5 Crucial Service Writer Training Tips
If you want to increase your shop’s sales and customer satisfaction, these 5 service writer training tips are the most important for you to consider…
#1. In order for people to buy from your service writers, three things need to occur: they need to like your service writers, trust them, and view them as credible experts. Accordingly, the first thing your service writers need to sell to your customers on is themselves. Not your shop, or any repair. The best way to accomplish this goal is by training your service writers to smile, greet the customer with a salutation, provide the customer with their name, then ask a question that invites a response.
#2. Remember, your service writer’s tonality is critical to your success. A study performed at UCLA (University of California Los Angeles), concluded that when it comes to what influences people during a sale, 55% is what the customer sees, 38% is the tonality of the salesperson, and the words used by the salesperson account for only 7% of the sale. Since your customers calling in can’t see your service writers, tonality becomes even more important with callers. Regardless of whether the customer is walking in or calling in, your service writers need to slow down, smile, and speak with genuine interest and compassion.
#3. Your service writers should always take notes, then repeat back the information the customer provides them with. This not only helps your service writers start a relationship with your customer, but it shows the customer that your service writer listening to them, it keeps them engaged, and it causes them to actively listen, rather than formulating more questions. This is one of the best-kept secrets to controlling the conversation with customers.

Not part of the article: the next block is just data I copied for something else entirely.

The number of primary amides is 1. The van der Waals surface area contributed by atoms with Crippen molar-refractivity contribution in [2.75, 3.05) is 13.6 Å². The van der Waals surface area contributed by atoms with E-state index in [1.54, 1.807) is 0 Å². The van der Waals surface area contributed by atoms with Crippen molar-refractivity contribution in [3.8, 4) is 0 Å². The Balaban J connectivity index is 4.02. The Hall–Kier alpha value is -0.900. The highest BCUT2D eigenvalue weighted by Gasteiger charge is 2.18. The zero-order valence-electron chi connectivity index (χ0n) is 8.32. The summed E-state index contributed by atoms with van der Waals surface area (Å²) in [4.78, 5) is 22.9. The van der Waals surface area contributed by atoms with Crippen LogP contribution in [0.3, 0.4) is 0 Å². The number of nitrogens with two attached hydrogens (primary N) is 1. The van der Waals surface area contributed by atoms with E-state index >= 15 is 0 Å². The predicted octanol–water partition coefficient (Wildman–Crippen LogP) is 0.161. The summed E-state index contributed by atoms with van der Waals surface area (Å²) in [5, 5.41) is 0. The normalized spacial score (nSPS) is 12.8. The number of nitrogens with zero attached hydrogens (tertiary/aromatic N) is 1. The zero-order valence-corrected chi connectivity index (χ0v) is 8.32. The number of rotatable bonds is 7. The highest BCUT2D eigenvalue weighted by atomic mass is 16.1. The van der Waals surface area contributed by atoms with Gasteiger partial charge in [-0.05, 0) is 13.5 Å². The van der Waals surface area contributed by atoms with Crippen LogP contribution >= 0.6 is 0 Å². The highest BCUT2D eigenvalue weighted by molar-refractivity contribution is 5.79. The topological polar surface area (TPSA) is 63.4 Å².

#4. As soon as comfortably possible, your service writers need to get on a first-name basis with the customer. By doing so, they will be taking the relationship from one between the customer and the service writer to one between Bob (service writer) and Mike (customer). It can be trickier to obtain the customer’s name if they are calling in, but your service writers should still typically be able to get on a first-name basis after the first two exchanges. An easy way to do so is by providing their name first: “By the way, my name is Bob. May I ask who I am speaking with?”
#5. Your service writer training should emphasize that your team needs to let go of the age-old belief that your customers, and especially callers, are only interested in price. The reason most people ask for a price is that they don’t know the questions they should be asking (how long the shop has been in business, whether or not you employ certified technicians, if you are approved by AAA, etc.). Accordingly, most customers calling in ask for a price to get the conversation started, and customers in your shop stay focused on price because they don’t know where else their focus should be.
Apply these 5 tips to your service writer training, and watch your sales and customer satisfaction soar!